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And on Pinterest,

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you can take the same content and just make different images

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also. So yeah,

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there's a lot of opportunity and every platform is unique,

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but I think the breath of fresh air that you're presenting

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Nicole is you don't need to be on everything.

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No, you do not.

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And there was such a thing as business before social media

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too. You know,

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I think we forget about what we call old traditional ways

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of marketing.

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And I think once social media becomes not the new child

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anymore, which I think there's still that hype around it.

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A lot,

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some of it might even level out like I'm even hearing

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people talking about doing billboards more.

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Now it's a little bit,

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I actually just did radio ads for my last round of

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patchwork shows and direct mailing.

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So I just decided I'm going to try a bunch of

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different things.

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So I did in-house advertising,

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you know,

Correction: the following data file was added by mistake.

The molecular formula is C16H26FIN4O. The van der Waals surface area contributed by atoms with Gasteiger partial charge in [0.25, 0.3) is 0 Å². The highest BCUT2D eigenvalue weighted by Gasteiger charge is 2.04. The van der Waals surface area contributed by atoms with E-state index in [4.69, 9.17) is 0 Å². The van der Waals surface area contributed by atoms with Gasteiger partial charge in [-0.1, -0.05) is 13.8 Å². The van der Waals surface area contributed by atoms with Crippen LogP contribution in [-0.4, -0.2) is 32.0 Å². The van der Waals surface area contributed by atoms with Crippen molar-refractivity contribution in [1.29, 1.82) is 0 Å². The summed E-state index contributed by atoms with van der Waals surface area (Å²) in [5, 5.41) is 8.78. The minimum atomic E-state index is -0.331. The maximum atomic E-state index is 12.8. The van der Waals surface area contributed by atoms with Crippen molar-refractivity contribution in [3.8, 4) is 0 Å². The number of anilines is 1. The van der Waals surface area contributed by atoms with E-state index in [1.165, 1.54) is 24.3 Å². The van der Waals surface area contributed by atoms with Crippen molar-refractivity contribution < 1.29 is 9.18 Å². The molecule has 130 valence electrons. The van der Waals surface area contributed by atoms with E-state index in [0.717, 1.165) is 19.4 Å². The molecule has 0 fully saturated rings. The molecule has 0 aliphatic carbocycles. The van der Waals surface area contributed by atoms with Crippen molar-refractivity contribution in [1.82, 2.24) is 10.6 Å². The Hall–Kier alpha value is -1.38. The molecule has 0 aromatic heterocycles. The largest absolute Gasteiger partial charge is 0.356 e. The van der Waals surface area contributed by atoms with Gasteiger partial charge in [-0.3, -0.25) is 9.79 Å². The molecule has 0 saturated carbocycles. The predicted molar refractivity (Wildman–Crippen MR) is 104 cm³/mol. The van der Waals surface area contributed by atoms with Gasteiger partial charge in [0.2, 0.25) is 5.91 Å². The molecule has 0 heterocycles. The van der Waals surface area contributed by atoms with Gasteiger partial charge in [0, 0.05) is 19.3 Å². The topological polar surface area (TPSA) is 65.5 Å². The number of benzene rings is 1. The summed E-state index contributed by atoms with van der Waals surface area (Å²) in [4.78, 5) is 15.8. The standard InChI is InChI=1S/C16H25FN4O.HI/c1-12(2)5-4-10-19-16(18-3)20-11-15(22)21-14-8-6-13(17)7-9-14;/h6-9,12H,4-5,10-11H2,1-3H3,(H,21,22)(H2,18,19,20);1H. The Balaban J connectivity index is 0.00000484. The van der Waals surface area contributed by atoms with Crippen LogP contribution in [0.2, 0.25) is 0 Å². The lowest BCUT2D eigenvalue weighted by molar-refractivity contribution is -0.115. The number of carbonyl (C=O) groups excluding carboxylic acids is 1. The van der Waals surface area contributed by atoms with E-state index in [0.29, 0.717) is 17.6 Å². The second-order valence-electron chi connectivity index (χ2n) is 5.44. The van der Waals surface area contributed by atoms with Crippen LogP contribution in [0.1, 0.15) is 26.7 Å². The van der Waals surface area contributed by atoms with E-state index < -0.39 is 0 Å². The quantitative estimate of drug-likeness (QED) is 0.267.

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through our newsletter and social media and all of that.

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I did paid digital advertising,

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paid advertising in our local paper,

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paid radio ads.

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And then I also did direct mailing and I was just

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like, let's throw it off and see what happens.

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Absolutely. Well,

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and especially now with the way Facebook ads are performing.

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So it's going to be interesting things keep changing.

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They don't leave us without anything to talk about.

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That's for sure.

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So talk a little bit more about dear handmade life.

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What's coming up in the future.

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What do you want everybody who's listening here to know.

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So what's coming up in the future,

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our fall patchwork shows,

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and I think everyone will be listening to this sometime in

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November. And that's when our shows are.

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So you can just head to our website,

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dear handmade,

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life.com to check out our show schedule and see if there's

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a show near you.

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And then of course Craftcation conference in April of 2022 and

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then our newest venture that actually isn't public at the time